Copyright Infringement or Creative Coincidence?

Jul 10, 2023 | Law Student Blog,

Copyright Infringement or Creative Coincidence?

by John Lee, University of Arkansas graduate and prospective law student

Every day approximately 120,000 new songs are released across streaming platforms. That’s more than 40 million songs each and every year! It’s no wonder then that it seems like every time a song becomes a hit it gets caught up in a copyright infringement lawsuit. Some of these types of suits have been coined “sound-alike lawsuits.” If you’ve read the news recently, you have likely heard that this very scenario played out with Ed Sheeran’s 2014 Grammy Award-winning song “Thinking Out Loud” and Marvin Gaye’s 1973 hit “Let’s Get It On.” To understand such cases, we first need to discuss some basic concepts in copyright protection and litigation.

Copyright Basics: What Does it Mean to be Original?
In order to secure a copyright, the creator of a work must meet the originality requirement. Not to be confused with the concept of novelty in a patent context, the U.S. Supreme Court has held that the copyright originality requirement “means only that the work was independently created by the author (as opposed to copied from other works), and that it possesses at least some minimal degree of creativity.” Feist Publications, Inc. v. Rural Telephone Service Company, Inc., 1991. From this perspective, it makes sense that many books, movies, and TV shows follow the same basic story arc yet don’t infringe earlier works and are entitled to copyright protection. Similarly, many of the most popular songs use the same basic compositional structure of earlier ones and are entitled to copyright protection so long as the later work was created independently, displays some identifiable creativity, and has been expressed in a tangible medium.  (Copyright protection does not protect abstract ideas, but rather the specific expressions of those ideas.) With music, it is commonly thought that copyright protection is reserved for lyric and melody, whereas the compositional components, e.g., harmonic progression, harmonic rhythm, time signature, key signature, tempo, basic percussive groove, dynamics, etc., are already in the public domain since they have been utilized in similar ways by composers for centuries.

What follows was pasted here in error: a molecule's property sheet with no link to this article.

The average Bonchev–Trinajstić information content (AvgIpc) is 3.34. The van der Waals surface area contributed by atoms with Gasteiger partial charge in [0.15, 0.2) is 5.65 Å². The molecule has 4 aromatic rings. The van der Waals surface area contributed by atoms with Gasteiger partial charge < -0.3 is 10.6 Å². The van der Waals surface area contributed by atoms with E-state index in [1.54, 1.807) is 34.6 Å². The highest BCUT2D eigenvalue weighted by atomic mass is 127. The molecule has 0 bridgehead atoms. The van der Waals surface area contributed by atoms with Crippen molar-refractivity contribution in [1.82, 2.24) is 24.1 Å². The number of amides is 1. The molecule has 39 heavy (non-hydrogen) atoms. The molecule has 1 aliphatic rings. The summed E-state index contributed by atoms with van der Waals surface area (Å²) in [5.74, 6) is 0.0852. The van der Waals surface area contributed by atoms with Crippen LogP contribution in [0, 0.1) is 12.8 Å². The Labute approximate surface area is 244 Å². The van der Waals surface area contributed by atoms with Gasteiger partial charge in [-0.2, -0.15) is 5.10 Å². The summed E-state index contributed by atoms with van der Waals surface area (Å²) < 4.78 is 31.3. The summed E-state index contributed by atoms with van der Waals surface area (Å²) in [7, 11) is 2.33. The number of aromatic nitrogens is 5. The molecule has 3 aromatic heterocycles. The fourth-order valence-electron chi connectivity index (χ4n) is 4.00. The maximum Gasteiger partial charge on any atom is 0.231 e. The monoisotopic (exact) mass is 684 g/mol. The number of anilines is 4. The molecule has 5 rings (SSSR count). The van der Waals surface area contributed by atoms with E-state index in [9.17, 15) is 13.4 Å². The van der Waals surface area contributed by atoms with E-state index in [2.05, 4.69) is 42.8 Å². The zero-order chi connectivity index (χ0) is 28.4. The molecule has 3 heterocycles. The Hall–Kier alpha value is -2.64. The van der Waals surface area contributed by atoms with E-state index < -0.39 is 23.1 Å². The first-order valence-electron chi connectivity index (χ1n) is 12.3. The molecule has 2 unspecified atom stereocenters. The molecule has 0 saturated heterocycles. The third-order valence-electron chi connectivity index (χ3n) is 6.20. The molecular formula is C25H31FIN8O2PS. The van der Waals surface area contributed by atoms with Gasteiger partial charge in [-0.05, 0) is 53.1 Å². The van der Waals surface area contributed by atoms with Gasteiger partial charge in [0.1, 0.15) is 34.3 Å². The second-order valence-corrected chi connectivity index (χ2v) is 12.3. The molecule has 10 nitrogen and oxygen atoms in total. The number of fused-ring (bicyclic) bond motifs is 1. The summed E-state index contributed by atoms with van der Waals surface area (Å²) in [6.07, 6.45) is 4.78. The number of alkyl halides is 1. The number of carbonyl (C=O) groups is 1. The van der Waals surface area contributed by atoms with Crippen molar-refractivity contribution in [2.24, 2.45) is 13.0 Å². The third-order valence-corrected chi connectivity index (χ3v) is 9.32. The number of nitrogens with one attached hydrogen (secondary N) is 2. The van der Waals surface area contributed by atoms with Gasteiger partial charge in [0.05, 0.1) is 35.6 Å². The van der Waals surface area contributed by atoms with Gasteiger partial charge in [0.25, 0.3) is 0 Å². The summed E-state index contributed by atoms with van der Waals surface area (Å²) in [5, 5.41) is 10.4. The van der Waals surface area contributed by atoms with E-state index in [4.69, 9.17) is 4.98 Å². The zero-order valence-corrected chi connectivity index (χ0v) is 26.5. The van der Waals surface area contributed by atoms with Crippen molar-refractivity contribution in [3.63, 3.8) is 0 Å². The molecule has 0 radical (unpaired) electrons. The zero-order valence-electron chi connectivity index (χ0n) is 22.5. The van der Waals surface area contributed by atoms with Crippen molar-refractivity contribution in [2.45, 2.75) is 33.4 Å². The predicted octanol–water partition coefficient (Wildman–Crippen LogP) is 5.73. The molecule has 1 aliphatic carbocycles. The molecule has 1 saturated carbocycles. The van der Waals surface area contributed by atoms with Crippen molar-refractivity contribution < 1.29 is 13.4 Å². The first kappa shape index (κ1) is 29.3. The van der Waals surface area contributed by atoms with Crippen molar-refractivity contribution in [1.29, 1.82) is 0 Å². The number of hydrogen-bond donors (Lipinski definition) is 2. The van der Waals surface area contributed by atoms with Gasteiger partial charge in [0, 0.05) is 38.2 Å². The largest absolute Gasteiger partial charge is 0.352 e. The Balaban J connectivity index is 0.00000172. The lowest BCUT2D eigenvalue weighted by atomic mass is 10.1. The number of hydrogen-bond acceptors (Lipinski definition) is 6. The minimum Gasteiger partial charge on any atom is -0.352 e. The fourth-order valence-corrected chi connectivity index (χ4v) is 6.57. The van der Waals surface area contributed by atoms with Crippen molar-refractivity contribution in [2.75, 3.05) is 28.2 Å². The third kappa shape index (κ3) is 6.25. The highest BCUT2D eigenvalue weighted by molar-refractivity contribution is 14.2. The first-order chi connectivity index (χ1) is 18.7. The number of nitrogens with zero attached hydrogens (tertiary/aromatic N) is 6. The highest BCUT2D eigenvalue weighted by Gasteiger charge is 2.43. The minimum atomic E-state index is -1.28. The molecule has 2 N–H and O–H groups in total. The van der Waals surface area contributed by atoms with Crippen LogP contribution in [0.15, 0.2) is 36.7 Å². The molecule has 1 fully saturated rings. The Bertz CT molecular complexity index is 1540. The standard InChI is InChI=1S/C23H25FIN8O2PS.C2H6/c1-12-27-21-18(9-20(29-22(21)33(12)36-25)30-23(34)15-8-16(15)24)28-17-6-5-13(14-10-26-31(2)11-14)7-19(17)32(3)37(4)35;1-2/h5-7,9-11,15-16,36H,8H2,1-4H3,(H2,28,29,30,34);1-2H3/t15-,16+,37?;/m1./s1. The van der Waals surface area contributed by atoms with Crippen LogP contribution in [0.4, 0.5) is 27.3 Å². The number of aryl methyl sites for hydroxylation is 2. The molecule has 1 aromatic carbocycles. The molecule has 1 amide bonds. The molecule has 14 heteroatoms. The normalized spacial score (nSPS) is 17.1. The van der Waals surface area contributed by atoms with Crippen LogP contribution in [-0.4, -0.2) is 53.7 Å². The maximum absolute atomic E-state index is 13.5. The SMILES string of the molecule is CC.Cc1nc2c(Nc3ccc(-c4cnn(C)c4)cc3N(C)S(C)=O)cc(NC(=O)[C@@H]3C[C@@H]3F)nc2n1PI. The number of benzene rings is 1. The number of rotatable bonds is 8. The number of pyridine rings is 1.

If you know anything about music theory, this traditionally held view makes a lot of sense. In the Western music system, after all, songwriters only have 12 notes to work with. If you choose to write a song in a major key with no modulations, that narrows your choices even further to a mere seven unique notes and seven unique triad chords. And to complicate the matter even further, most songwriters, especially in popular music, that choose to write a song in a major key follow a basic chord progression that follows a tonic-predominate-dominate-tonic structure. That is a total of three chords to make up the foundation upon which a song is to be written.